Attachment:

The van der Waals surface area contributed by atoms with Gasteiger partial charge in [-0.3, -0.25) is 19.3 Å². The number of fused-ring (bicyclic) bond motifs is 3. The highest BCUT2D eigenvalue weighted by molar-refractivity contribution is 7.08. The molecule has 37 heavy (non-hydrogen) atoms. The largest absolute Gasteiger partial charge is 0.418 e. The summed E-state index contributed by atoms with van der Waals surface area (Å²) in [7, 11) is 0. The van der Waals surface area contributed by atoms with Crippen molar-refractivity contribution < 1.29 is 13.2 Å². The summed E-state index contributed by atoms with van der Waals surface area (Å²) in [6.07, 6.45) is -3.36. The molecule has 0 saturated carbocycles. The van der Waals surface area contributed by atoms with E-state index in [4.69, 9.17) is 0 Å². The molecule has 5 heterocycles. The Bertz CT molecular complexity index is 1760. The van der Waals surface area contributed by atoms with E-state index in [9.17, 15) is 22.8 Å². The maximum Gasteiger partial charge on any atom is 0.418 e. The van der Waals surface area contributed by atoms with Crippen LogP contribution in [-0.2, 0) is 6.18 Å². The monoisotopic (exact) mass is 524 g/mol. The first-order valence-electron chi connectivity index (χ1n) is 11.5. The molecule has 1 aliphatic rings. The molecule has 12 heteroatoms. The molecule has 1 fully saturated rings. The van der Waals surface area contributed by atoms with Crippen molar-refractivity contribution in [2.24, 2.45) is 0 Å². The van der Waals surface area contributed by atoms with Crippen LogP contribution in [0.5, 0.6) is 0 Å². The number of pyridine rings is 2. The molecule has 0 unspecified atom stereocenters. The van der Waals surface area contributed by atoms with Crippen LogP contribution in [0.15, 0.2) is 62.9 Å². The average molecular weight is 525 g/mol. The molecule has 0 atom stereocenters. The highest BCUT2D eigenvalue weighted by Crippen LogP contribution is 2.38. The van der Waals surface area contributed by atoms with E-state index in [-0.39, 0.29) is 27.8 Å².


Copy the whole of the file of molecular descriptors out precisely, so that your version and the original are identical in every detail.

The van der Waals surface area contributed by atoms with Gasteiger partial charge in [-0.3, -0.25) is 19.3 Å². The number of fused-ring (bicyclic) bond motifs is 3. The highest BCUT2D eigenvalue weighted by molar-refractivity contribution is 7.08. The molecule has 37 heavy (non-hydrogen) atoms. The largest absolute Gasteiger partial charge is 0.418 e. The summed E-state index contributed by atoms with van der Waals surface area (Å²) in [7, 11) is 0. The van der Waals surface area contributed by atoms with Crippen molar-refractivity contribution < 1.29 is 13.2 Å². The summed E-state index contributed by atoms with van der Waals surface area (Å²) in [6.07, 6.45) is -3.36. The molecule has 0 saturated carbocycles. The van der Waals surface area contributed by atoms with E-state index in [4.69, 9.17) is 0 Å². The molecule has 5 heterocycles. The Bertz CT molecular complexity index is 1760. The van der Waals surface area contributed by atoms with E-state index in [9.17, 15) is 22.8 Å². The maximum Gasteiger partial charge on any atom is 0.418 e. The van der Waals surface area contributed by atoms with Crippen LogP contribution in [-0.2, 0) is 6.18 Å². The monoisotopic (exact) mass is 524 g/mol. The first-order valence-electron chi connectivity index (χ1n) is 11.5. The molecule has 1 aliphatic rings. The molecule has 12 heteroatoms. The molecule has 1 fully saturated rings. The van der Waals surface area contributed by atoms with Crippen molar-refractivity contribution in [2.24, 2.45) is 0 Å². The van der Waals surface area contributed by atoms with Crippen LogP contribution in [0.5, 0.6) is 0 Å². The number of pyridine rings is 2. The molecule has 0 unspecified atom stereocenters. The van der Waals surface area contributed by atoms with Crippen LogP contribution in [0.15, 0.2) is 62.9 Å². The average molecular weight is 525 g/mol. The molecule has 0 atom stereocenters. The highest BCUT2D eigenvalue weighted by Crippen LogP contribution is 2.38. The van der Waals surface area contributed by atoms with E-state index in [-0.39, 0.29) is 27.8 Å².